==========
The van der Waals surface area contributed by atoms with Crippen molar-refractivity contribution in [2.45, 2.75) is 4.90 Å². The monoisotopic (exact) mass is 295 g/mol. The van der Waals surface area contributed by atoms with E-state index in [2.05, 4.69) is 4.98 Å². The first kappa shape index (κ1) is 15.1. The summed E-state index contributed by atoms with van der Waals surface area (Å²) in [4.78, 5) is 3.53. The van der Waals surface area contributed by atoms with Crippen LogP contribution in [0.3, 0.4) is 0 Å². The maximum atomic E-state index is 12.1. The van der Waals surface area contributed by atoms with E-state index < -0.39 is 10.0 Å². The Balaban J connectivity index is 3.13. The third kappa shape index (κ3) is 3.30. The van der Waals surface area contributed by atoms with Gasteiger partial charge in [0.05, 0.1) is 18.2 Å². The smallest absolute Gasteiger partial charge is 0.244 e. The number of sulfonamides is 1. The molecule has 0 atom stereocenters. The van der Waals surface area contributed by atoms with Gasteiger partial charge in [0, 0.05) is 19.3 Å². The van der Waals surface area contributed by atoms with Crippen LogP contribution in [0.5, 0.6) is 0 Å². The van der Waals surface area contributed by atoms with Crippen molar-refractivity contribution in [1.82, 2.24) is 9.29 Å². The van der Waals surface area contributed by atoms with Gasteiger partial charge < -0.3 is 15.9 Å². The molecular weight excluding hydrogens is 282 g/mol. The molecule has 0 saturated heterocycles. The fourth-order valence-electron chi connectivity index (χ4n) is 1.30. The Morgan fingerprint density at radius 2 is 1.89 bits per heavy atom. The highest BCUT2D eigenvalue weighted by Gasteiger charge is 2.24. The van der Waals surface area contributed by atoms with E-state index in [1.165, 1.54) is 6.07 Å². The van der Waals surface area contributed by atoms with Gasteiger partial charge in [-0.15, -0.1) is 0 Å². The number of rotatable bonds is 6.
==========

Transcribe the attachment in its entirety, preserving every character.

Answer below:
The van der Waals surface area contributed by atoms with Crippen molar-refractivity contribution in [2.45, 2.75) is 4.90 Å². The monoisotopic (exact) mass is 295 g/mol. The van der Waals surface area contributed by atoms with E-state index in [2.05, 4.69) is 4.98 Å². The first kappa shape index (κ1) is 15.1. The summed E-state index contributed by atoms with van der Waals surface area (Å²) in [4.78, 5) is 3.53. The van der Waals surface area contributed by atoms with Crippen LogP contribution in [0.3, 0.4) is 0 Å². The maximum atomic E-state index is 12.1. The van der Waals surface area contributed by atoms with E-state index < -0.39 is 10.0 Å². The Balaban J connectivity index is 3.13. The third kappa shape index (κ3) is 3.30. The van der Waals surface area contributed by atoms with Gasteiger partial charge in [0.05, 0.1) is 18.2 Å². The smallest absolute Gasteiger partial charge is 0.244 e. The number of sulfonamides is 1. The molecule has 0 atom stereocenters. The van der Waals surface area contributed by atoms with Gasteiger partial charge in [0, 0.05) is 19.3 Å². The van der Waals surface area contributed by atoms with Crippen LogP contribution in [0.5, 0.6) is 0 Å². The van der Waals surface area contributed by atoms with Crippen molar-refractivity contribution in [1.82, 2.24) is 9.29 Å². The van der Waals surface area contributed by atoms with Gasteiger partial charge < -0.3 is 15.9 Å². The molecular weight excluding hydrogens is 282 g/mol. The molecule has 0 saturated heterocycles. The fourth-order valence-electron chi connectivity index (χ4n) is 1.30. The Morgan fingerprint density at radius 2 is 1.89 bits per heavy atom. The highest BCUT2D eigenvalue weighted by Gasteiger charge is 2.24. The van der Waals surface area contributed by atoms with E-state index in [1.165, 1.54) is 6.07 Å². The van der Waals surface area contributed by atoms with Gasteiger partial charge in [-0.15, -0.1) is 0 Å². The number of rotatable bonds is 6.